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Silent Threat

July 6, 2012

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Large meals taken late in the evening and excessive cups of coffee can lead to hearing loss caused by severe acid reflux, writes Kasmiah Mustapha

EVERY night for over three years, Lavin John had a chronic cough, the dry heaving kind that made it difficult to sleep. He also felt as if something was stuck in his throat and he had to clear it often.

The 28-year-old visited the physician and each time he was given some cough mixture. However, the cough remained.

“I had short-term relief from the coughing when I took the medication. But then the coughing would start again. After a while, I thought it was because I smoked.”

Last month, John began to lose his hearing. He could make out sounds but could not understand them. Afraid that he was becoming deaf, he consulted an ear, nose and throat (ENT) specialist who told him he was suffering from laryngopharyngeal reflux (LPR).

The backward flow of acid — from his stomach into his throat — had caused the coughing and irritation. Since his condition was not diagnosed properly, over time, the liquid moved up to his upper respiratory tract and blocked his middle ear, causing hearing loss.

The cause was John’s unhealthy lifestyle. As he worked in customer service, he did not take meals on time and often ate heavy meals late in the day. He was also drinking too much coffee, he admits.

To add to that, he was a heavy smoker and was overweight.

“The acid in my stomach was moving up to my throat especially since my upper sphincter was not working properly. However, I did not feel any burning sensation. The only symptoms were the coughing and irritation in my throat,” he says.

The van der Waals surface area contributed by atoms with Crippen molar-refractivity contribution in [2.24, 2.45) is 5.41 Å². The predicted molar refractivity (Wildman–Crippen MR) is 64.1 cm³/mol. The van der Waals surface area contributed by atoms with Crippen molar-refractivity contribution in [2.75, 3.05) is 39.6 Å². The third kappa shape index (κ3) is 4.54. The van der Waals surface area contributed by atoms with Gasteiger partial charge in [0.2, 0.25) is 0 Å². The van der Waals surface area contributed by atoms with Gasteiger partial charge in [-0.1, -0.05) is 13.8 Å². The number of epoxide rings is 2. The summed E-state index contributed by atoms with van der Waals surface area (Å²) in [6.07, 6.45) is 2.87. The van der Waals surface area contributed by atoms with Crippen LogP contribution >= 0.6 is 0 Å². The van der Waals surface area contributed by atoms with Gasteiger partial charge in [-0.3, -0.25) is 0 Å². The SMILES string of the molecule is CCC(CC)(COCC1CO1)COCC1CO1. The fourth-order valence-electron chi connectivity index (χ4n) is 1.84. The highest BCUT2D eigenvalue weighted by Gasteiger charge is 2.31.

John underwent minor surgery to drain the liquid in his eardrum. In addition, he had to take medication before meals to control acid reflux. He was also told to avoid ice-cream, chocolate, tomato, acidic fruit and oily, spicy food.

“The doctor told me I had to modify my lifestyle — that I must reduce the amount of coffee and the smoking, that I should not skip meals but have frequent light ones instead,” he says.

“I am slowly trying to change my lifestyle. It is difficult especially giving up coffee and smoking. Previously, I smoked one packet of cigarettes a day. Now I’m trying to stretch a packet to two days. I’m also drinking only one cup of coffee a day.”
If his condition persists, John will need surgery to tighten the upper sphincter but this is the last resort.

Another LPR sufferer, Siti Salmah Sheikh Abod, used to feel that something was perpetually stuck in her throat. While she did not feel pain, it was difficult to swallow. She also felt a burning sensation near her throat. Siti Salmah tried various methods including gurgling with tamarind juice and salt water, but they did not work.

“I was afraid to go to the doctor. I ignored the discomfort because I wanted to believe it would go away. But it didn’t and I went to the doctor who did an endoscopy. She found red spots in my throat due to LPR which had caused the irritation.”

Siti Salmah’s unbalanced diet — missing meals and drinking coffee — had contributed to the problem. She took only coffee for breakfast, had fruit and crackers for lunch and a heavy dinner. The lack of proper food was causing acid in her stomach to flow up her upper sphincter into her throat.

Fortunately, the condition was caught early before further damage was done. She was given medication to control the acid reflux and was advised to modify her eating habits.

“Now I have proper meals and have reduced coffee intake. I have either toast or oats for breakfast and I eat my meals on time. I’m also eating more vegetables and fruit.”

Tropicana Medical Centre consultant ENT, Head and Neck surgeon Dr Mallina Sivarajasingam says as many people do not practise a healthy lifestyle, LPR is becoming more common although many don’t realise they are suffering from it.